9. Killing Joke – MMXII
And did we overcome the shadow – confront the inner rage?/Will all our deeds be sung of – remembered with loving praise?/And did we fight with courage and make the world a better place?/And will we till the soil and plant the forest for the human race?
Highlights: Glitch, In Cythera, Primobile

The world didn’t end in 2012, but this album is chock full of ways it can end and perhaps is already ending. This world anyway. As always with Killing Joke, there’s still time for hope, struggle, and camaraderie.  

10. Leonard Cohen – Old Ideas
He will speak these words of wisdom/Like a sage, a man of vision/Though he knows he’s really nothing/But the brief elaboration of a tune
Highlights: Anyhow, Different Sides, Lullaby

Listening to Leonard Cohen croon is like having your emotions eloquently explained to you by someone who has seen and done it all, and his vocals sound deeper and richer than ever. He was there for me many a time through 2012, and there should be more grandparent music!

What I listened to most in 2012…

11. Kreator – Phantom Antichrist
Just when I think Kreator can’t still have yet another quality CD in them, they surprise me. They are still eighties thrash at heart, but have evolved with every album, and Mille Petrozza has managed to root his lyrics in the real world for a generation now. This is how Metallica and Slayer ‘could have’ been in 2012.
12. Sabbath Assembly – Ye Are Gods
Christianity and New Age hippydom shouldn’t be a good combination for me. But here, it really is. Clearly the Old Age cannot continue, and this is an exciting invocation of a new world yet to be born. If William Blake were alive today and writing prog-folk-metal…
13. Metric – Synthetica
Every Metric record seems to take the pulse of a desolate global society, yet blatantly yearn for something much better. It is an amazing talent to both curse the darkness and light a candle in this way.
14. Nick Cave & Warren Ellis – Lawless
A sparkling and surprising return to form for these veterans. Full of vivid if dreary feeling, it begins with a great prose piece about unexpected love. A beautiful countrified blues soundtrack to one of the year’s best films.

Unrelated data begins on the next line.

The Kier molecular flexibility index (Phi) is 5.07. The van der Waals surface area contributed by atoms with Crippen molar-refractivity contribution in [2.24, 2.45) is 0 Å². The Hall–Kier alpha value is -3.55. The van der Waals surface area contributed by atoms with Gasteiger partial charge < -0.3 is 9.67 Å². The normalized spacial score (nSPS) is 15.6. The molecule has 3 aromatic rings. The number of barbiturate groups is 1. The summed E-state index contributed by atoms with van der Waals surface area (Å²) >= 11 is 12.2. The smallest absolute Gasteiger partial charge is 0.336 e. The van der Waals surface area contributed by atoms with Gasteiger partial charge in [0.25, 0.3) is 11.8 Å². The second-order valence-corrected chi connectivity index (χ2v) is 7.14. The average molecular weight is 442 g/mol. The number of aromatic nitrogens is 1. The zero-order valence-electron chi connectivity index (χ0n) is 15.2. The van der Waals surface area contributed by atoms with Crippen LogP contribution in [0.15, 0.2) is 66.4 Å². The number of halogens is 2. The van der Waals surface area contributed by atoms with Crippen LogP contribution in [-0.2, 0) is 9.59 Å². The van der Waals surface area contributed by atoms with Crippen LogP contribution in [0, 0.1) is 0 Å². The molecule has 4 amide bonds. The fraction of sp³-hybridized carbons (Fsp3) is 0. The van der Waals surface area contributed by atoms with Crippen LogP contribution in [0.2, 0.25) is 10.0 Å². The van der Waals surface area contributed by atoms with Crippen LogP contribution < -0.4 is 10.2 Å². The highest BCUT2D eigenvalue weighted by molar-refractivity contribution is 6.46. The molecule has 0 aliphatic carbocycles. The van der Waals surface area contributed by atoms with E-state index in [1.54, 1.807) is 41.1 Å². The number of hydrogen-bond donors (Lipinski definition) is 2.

15. Tindersticks – The Something Rain
A sparkling and surprising return to form for these veterans. Full of vivid if dreary feeling, it begins with a great prose piece about unexpected love.
16. Testament – The Dark Roots Of Earth
Sparkling, innovative and fiercely political thrash from a band that have been around forever, but sound different with every release.
17. Rome – Hell Money
Yet another excellent piece of martial folk from this prolific revolutionary poet.
18. Aesop Rock – Skelethon
Trying to understand Aesop Rock is like trying to catch hold of a Big Bang-type explosion of poetry. It can’t be done, but who fucking cares when it sounds this good?
19. Dead Can Dance – Anastasis
A little light on the (as ever, brilliantly poetic) lyrics, but this is the sweeping, lush sound that rewards fans for their generation-long wait.
20. Black Magician – Nature Is The Devil’s Church
An excellent debut from an intriguing Liverpool band who show great promise. Especially with that keyboardist, cos what he contributes sets them apart from all the other Cathedral wannabes. Oops!

And the rest

Antimatter – Fear Of A Unique Identity
Serj Tankian – Harakiri
Pallbearer – Sorrow and Extinction
Lupe Fiasco – Food & Liquor II: The Great American Rap Album
Devin Townsend Project – Epicloud
My Dying Bride – A Map Of All Our Failures
Soulfly – Enslaved
The King Blues – Long Live The Struggle
Dinosaur Jnr – I Bet On Sky
Ulver – Childhood’s End
Yosh – Fled The Flock
Enslaved – Riitiir
The Mars Volta – Noctourniquet
Storm Corrosion – Storm Corrosion
Yoshi Riot – From Russia With Love
Swans – The Seer
Napalm Death – Utilitarian
Peter Dolving – Thieves and Liars
Rolo Tomassi – Astraea
Laibach – Iron Sky
Dirty Three – Toward The Low Sun
Tiamat – The Scarred People
Katatonia – Dead End Kings
I Like Trains – The Shallows
Neil Young & Crazy Horse – Americana
Garbage – Not Your Kind Of People
Anathema – Weather Systems
Saint Vitus – Lillie: F-65
Soundgarden – King Animal
Deftones – Koi No Yokan
Sherman Austin – Gunz Up
Skunk Anansie – Black Traffic
Clinic – Free Reign
Cradle Of Filth – Midnight In The Labyrinth
…And You Will Know Us by the Trail of Dead – Lost Songs
Willy Mason – Carry On
Abandoned Pools – Sublime Currency
Stone Sour – House of Gold and Bones – Part 1
Dead Prez – Information Age
Candlemass – Psalms For The Dead
Graham Coxon – A + E
Green Day – ¡Uno!/¡Dos!/ ¡Tre!
Smashing Pumpkins – Oceania
Neil Young & Crazy Horse – Psychedelic Pill
The Hives – Lex Hives
Paradise Lost –  Tragic Idol
Ministry – Relapse
Cradle Of Filth – The Manticore & Other Horrors
Marilyn Manson – Born Villain

Advertisements